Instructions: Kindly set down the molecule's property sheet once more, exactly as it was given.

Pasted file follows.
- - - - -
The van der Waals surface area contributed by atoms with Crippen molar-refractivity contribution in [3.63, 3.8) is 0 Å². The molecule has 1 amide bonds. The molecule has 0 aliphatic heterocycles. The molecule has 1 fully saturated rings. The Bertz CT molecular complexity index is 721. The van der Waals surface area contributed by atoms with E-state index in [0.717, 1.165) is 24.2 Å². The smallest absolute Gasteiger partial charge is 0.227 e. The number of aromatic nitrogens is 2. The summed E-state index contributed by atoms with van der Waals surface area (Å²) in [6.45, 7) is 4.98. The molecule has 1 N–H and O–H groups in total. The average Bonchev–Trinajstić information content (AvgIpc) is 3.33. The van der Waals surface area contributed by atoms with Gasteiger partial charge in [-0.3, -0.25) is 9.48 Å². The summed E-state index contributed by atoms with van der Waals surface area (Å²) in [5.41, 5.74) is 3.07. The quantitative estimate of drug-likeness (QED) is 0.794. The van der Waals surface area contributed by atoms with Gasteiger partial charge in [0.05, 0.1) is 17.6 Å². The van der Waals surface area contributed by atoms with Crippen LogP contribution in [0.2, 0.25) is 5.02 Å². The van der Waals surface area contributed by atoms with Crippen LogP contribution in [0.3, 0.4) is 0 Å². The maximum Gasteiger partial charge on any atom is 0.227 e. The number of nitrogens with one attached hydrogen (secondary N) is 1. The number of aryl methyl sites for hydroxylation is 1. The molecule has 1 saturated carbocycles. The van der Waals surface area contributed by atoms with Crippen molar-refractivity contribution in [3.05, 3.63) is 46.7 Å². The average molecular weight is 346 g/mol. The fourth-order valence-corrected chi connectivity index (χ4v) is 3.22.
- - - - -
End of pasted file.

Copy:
The van der Waals surface area contributed by atoms with Crippen molar-refractivity contribution in [3.63, 3.8) is 0 Å². The molecule has 1 amide bonds. The molecule has 0 aliphatic heterocycles. The molecule has 1 fully saturated rings. The Bertz CT molecular complexity index is 721. The van der Waals surface area contributed by atoms with E-state index in [0.717, 1.165) is 24.2 Å². The smallest absolute Gasteiger partial charge is 0.227 e. The number of aromatic nitrogens is 2. The summed E-state index contributed by atoms with van der Waals surface area (Å²) in [6.45, 7) is 4.98. The molecule has 1 N–H and O–H groups in total. The average Bonchev–Trinajstić information content (AvgIpc) is 3.33. The van der Waals surface area contributed by atoms with Gasteiger partial charge in [-0.3, -0.25) is 9.48 Å². The summed E-state index contributed by atoms with van der Waals surface area (Å²) in [5.41, 5.74) is 3.07. The quantitative estimate of drug-likeness (QED) is 0.794. The van der Waals surface area contributed by atoms with Gasteiger partial charge in [0.05, 0.1) is 17.6 Å². The van der Waals surface area contributed by atoms with Crippen LogP contribution in [0.2, 0.25) is 5.02 Å². The van der Waals surface area contributed by atoms with Crippen LogP contribution in [0.3, 0.4) is 0 Å². The maximum Gasteiger partial charge on any atom is 0.227 e. The number of nitrogens with one attached hydrogen (secondary N) is 1. The number of aryl methyl sites for hydroxylation is 1. The molecule has 1 saturated carbocycles. The van der Waals surface area contributed by atoms with Crippen molar-refractivity contribution in [3.05, 3.63) is 46.7 Å². The average molecular weight is 346 g/mol. The fourth-order valence-corrected chi connectivity index (χ4v) is 3.22.